According to the data from a recent study, presented at Crohn’s and Colitis Congress recently, Americans are incurring dramatically increased costs associated with inflammatory bowel disease over the past 20 years. While pharmaceutical costs (primarily biologic drugs) increase at a rapid rate, actual costs associated with the utilization of inpatient services decreased.
Inflammatory Bowel Disease
Inflammatory Bowel Disease (IBD) represents a group of inflammatory conditions of the colon and small intestine. Crohn’s disease and ulcerative colitis are the principal types of inflammatory bowel disease. While Crohn’s disease affects the small intestine and large intestine, as well as mouth, esophagus, stomach and the anus, ulcerative colitis primarily impacts the colon and the rectum. Falling under the category of Gastroenterology, about 11.2 million people worldwide are afflicted with this condition while an estimated 47,400 deaths occur due to the disease.
According to the U.S. Center for Disease Control and Prevention (CDC), approximately 3 million people were diagnosed with IBD in 2015 as compared to 2 million in 1999—a huge increase.
Led by Benjamin Click, MD and gastroenterologist at Cleveland Clinic, and study colleagues utilized The Medical Expenditure Panel Survey (MEPS), a nationally representative database of health care utilization and expenditure data collected for the past 22 years. Ryan McDonald with Healio reported that Dr. Click and team found that median per-patient annual health care expenditure in patients with IBD was $6,570 as compared to $4,010 in patients with rheumatoid arthritis across the study. Total annual spending increases 2.2 times over the study period and was 36% higher in IBD over RA. Moreover, pharmaceutical spending increased fourfold and become the largest cost category. Interestingly at the same time inpatient costs decreased by 40% during the study period.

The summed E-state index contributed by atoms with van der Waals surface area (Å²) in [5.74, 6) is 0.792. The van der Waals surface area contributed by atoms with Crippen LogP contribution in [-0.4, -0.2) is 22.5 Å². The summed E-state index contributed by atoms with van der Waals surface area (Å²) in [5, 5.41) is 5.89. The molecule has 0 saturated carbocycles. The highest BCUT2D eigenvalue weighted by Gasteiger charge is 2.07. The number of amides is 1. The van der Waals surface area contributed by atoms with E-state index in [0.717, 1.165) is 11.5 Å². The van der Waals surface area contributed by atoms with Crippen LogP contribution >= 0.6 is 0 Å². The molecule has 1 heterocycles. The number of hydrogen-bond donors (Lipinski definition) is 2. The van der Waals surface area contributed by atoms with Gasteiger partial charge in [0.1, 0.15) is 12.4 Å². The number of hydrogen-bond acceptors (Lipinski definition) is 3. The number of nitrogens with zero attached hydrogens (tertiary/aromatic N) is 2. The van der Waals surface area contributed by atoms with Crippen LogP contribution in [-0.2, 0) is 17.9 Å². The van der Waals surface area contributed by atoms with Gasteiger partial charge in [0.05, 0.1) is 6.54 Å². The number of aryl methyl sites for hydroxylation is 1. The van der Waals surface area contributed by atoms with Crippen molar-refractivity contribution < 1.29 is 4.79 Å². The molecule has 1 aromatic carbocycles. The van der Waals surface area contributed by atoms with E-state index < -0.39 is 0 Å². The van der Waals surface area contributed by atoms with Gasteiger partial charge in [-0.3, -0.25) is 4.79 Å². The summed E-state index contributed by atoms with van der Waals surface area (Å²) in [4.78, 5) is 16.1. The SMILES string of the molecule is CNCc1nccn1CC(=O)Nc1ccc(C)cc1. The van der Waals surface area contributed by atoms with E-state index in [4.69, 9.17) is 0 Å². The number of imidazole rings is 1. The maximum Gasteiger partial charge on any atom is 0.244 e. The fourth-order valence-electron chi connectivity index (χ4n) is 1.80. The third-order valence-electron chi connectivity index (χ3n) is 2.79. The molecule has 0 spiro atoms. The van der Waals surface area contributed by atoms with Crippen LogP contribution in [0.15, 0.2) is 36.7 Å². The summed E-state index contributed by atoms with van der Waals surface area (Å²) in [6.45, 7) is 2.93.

Patients Spend More on Pharmaceuticals at Faster Rates
Dr. Click with Cleveland Clinic was quoted by Healio that “The cost of caring for inflammatory bowel disease has more than doubled over the last 20 years.” He continued, “Looking back at the early time period, health care utilization accounted for the majority of expenditures, but over the course of the study we saw a significant increase in pharmaceutical spending. With that concurrent increase in pharmaceutical spending, we actually saw a reduction in inpatient-related costs. It raises the question whether by utilizing more biologics, we are actually driving down inpatient health care spending?”
Click and team suggest that the trends may be the same with other inflammatory disease. He continued, “The overall health care cost for caring for this patient population is increasing at a rapid rate and we need to focus and determine what are some potential strategies for managing these expenditures and how we can improve upon our care algorithms to better reign in overall cost of care.”
Can Lifestyle Modification be as Effective as Medication?